Buzzworthy Moviefilm: Indie Drama ‘Your Sister’s Sister’

Posted in Movies on December 18th, 2012 by Nick

your-sister-s-sister01One wouldn’t think that an Indie Drama with only three primary characters ensconced in a small getaway home would elicit such dynamic performances from its cast, but Your Sister’s Sister delivers this and more.

After the untimely death of his brother, Jack (Mark Duplass) has an emotionally challenging year, and takes up his friend Iris’s offer (who is also his dead brother’s ex-girlfriend, played by Emily Blunt) to spend some time at her father’s island-isolated cabin. Unbeknownst to both of them, Isis’s sister Hannah (Rosemarie DeWitt) is also seeking refuge there after ending a seven-year-old relationship with her girlfriend. Things get hairy after a night of drunken shenanigans between Jack and Hannah, followed by Iris’s arrival the next morning, who comes carrying a secret of her own.

Writer-director Lynn Shelton has constructed a sweet, yet sometimes heartbreaking story of three friends, sisters and lovers, and masterfully massages the dynamics of each two-some, accordingly. Duplass juggles the contradiction of mournful flippancy with ease, while never sacrificing character. DeWitt, a pro at handling hyper-dysfunction (United States of Tara, Rachel Getting Married) is at her best here, while not to discredit Blunt, who definitely holds her own in great company. The three combined have an on-screen chemistry that carries the film beautifully, which perhaps, might not had been as effective in the hands of other actors.

Your Sister’s Sister is a simple story, yet it’s packed with realistic situations and tangible, relatable emotions. How these characters move forward and adapt to their unraveling surroundings and relationships is inherently what life is all about.

Grade: B+

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Saying Goodbye to ‘Tara’ and All Her ‘Good Parts’

Posted in TV on July 13th, 2011 by Nick

This post contains spoilers from United States of Tara’s
third and final season

And another one bites the dust. The last episode of United States of Tara aired almost a month ago, but the hauntingly perfect season-turned-series finale is still running rabid in my mind.

Over the last three seasons, we’ve seen Tara Gregson (Toni Collette) struggle between balancing a normal family life for her husband and two kids, while trying to survive a debilitating bout of Dissociative Identity Disorder (DID). As her chaotic existence unfolded in front of our very eyes, we got to know her many alters – separate characters of the show, all beautifully performed by Collette. There’s the elegant 50′s housewife Alice, impulsive southern macho man Buck, and the raging and hormonal teenager, T. Although Tara’s life was turned upside down, we watched these four characters, Tara included, co-habitate one life, one body…one family. The strange part was – most of the time, it worked!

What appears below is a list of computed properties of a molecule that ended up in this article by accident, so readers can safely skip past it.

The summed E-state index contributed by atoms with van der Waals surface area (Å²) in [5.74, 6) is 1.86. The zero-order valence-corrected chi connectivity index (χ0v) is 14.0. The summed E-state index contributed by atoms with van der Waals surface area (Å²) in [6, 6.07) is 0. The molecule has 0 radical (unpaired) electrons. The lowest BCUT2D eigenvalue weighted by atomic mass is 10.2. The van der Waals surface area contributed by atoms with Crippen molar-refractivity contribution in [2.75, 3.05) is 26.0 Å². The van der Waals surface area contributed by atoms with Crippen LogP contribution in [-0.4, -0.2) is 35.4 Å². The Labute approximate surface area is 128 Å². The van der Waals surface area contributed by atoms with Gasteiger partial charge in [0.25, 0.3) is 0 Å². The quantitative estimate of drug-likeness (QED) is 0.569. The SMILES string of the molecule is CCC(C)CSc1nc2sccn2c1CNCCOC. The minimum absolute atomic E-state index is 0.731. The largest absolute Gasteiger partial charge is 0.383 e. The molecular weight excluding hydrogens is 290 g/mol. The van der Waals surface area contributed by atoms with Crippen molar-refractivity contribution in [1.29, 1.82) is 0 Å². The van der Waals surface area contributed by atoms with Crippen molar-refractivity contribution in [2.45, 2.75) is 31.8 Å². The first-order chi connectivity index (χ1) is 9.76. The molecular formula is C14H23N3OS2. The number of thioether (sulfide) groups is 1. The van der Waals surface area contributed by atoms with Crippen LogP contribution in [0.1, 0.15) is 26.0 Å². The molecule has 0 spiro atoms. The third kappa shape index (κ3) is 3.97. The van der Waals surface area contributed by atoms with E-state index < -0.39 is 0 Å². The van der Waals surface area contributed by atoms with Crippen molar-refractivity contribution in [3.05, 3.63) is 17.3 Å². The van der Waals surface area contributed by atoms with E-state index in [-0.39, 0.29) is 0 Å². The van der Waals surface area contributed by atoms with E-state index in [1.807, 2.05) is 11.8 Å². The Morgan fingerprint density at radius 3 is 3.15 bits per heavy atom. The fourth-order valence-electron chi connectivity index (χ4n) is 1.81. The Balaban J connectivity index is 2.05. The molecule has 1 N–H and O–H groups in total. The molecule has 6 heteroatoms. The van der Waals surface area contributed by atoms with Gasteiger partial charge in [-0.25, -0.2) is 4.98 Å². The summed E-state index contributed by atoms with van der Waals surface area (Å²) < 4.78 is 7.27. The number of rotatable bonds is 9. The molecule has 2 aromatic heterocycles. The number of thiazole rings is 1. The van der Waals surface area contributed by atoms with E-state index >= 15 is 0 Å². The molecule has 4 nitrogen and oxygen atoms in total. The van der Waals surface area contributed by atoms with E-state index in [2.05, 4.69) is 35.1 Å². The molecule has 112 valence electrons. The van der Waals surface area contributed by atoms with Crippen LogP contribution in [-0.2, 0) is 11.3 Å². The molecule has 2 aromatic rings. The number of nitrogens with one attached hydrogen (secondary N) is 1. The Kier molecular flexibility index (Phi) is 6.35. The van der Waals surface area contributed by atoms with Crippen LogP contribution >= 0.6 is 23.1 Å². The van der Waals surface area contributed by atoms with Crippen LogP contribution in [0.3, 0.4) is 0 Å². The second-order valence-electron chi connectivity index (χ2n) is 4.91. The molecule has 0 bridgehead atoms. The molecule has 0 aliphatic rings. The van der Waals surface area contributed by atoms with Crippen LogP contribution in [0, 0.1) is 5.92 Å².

Starting from the beginning of the series, the Gregsons pulled off the most normal family life possible. As we peered into their daily lives, son and daughter Marshall and Kate (Keir Gilchrist and Brie Larson) had good heads on their shoulders – kids wise beyond their years – while husband Max (John Corbett) was ultra support-guy. Shit got weird, but the Gregsons kept their heads up and held strong.

In its final season, we saw Tara became a real danger to herself and those around her. An alter kidnaps her sister’s newborn, she feeds crab to her very-allergic professor, and another alter violently accosts her son.  New alters sprouted up unexpectedly, intensifying the drama and stress level for all involved. And then at the height of the show’s prime, Showtime pulled the plug. No season 4 for us. Do not pass Go. Do not collect $200.

Thankfully for viewers, the final episode left us with a nice, yet chilling ending – one that provided us with enough answers to part ways with, and one that  reminded us just how far we had come and how special this fictional family actually is. We caught a glimpse of support-guy Max breaking down and learned why he would never abandon his family. We saw lost-in-life Kate find her way, at least for now. We witnessed Marshall overcome the loss of his ex-boyfriend.

In the series’ last few moments,  it was decided that Tara must flee to Boston to seek the help of specialist for a few months. As Tara is saying goodbye to her family, Marshall tells her: “When you get to Boston, don’t let them pull out all the good parts.” Tara replies, “You guys are my good parts.” As Tara and Max drive down the highway, Max assures her that he turned the child-proof locks on, which Tara admits is probably a good idea. She sticks her head out, feels the rush of the wind, and smiles onward toward new beginnings.

For a show that didn’t know its time was up, Diablo Cody and her team of writers ended the season beautifully. In life, there never is “an ending,” really. No nice, neat packages; no bows on top. We should all learn to be a little more like the Gregsons – keeping our heads high, while laughing through the tougher times.  And when times are tough, we look forward to the hope for a better tomorrow as our ongoing sagas and dramas continue to roll on.

And I can’t explain how devastating it is that we won’t get to see Tara’s tomorrow.


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